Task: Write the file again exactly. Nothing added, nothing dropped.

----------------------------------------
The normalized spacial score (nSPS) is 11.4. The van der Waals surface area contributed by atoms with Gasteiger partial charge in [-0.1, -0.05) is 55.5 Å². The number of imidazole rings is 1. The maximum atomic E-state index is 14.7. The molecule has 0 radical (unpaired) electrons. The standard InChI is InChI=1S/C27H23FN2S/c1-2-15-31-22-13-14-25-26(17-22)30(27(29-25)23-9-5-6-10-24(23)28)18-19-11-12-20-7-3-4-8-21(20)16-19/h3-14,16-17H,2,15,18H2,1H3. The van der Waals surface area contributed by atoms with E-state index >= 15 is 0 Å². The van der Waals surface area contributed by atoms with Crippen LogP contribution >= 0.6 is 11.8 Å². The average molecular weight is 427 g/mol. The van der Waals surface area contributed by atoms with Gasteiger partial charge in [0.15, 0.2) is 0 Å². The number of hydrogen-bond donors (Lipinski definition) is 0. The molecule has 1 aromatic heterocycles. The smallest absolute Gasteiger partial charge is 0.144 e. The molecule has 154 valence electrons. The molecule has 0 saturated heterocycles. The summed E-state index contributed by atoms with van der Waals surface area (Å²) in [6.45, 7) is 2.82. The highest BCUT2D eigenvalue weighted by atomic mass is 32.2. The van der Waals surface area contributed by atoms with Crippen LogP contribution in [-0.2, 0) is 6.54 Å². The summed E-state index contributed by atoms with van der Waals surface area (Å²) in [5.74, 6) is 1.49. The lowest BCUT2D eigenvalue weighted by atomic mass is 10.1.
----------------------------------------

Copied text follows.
The normalized spacial score (nSPS) is 11.4. The van der Waals surface area contributed by atoms with Gasteiger partial charge in [-0.1, -0.05) is 55.5 Å². The number of imidazole rings is 1. The maximum atomic E-state index is 14.7. The molecule has 0 radical (unpaired) electrons. The standard InChI is InChI=1S/C27H23FN2S/c1-2-15-31-22-13-14-25-26(17-22)30(27(29-25)23-9-5-6-10-24(23)28)18-19-11-12-20-7-3-4-8-21(20)16-19/h3-14,16-17H,2,15,18H2,1H3. The van der Waals surface area contributed by atoms with E-state index >= 15 is 0 Å². The van der Waals surface area contributed by atoms with Crippen LogP contribution >= 0.6 is 11.8 Å². The average molecular weight is 427 g/mol. The van der Waals surface area contributed by atoms with Gasteiger partial charge in [0.15, 0.2) is 0 Å². The number of hydrogen-bond donors (Lipinski definition) is 0. The molecule has 1 aromatic heterocycles. The smallest absolute Gasteiger partial charge is 0.144 e. The molecule has 154 valence electrons. The molecule has 0 saturated heterocycles. The summed E-state index contributed by atoms with van der Waals surface area (Å²) in [6.45, 7) is 2.82. The highest BCUT2D eigenvalue weighted by atomic mass is 32.2. The van der Waals surface area contributed by atoms with Crippen LogP contribution in [-0.2, 0) is 6.54 Å². The summed E-state index contributed by atoms with van der Waals surface area (Å²) in [5.74, 6) is 1.49. The lowest BCUT2D eigenvalue weighted by atomic mass is 10.1.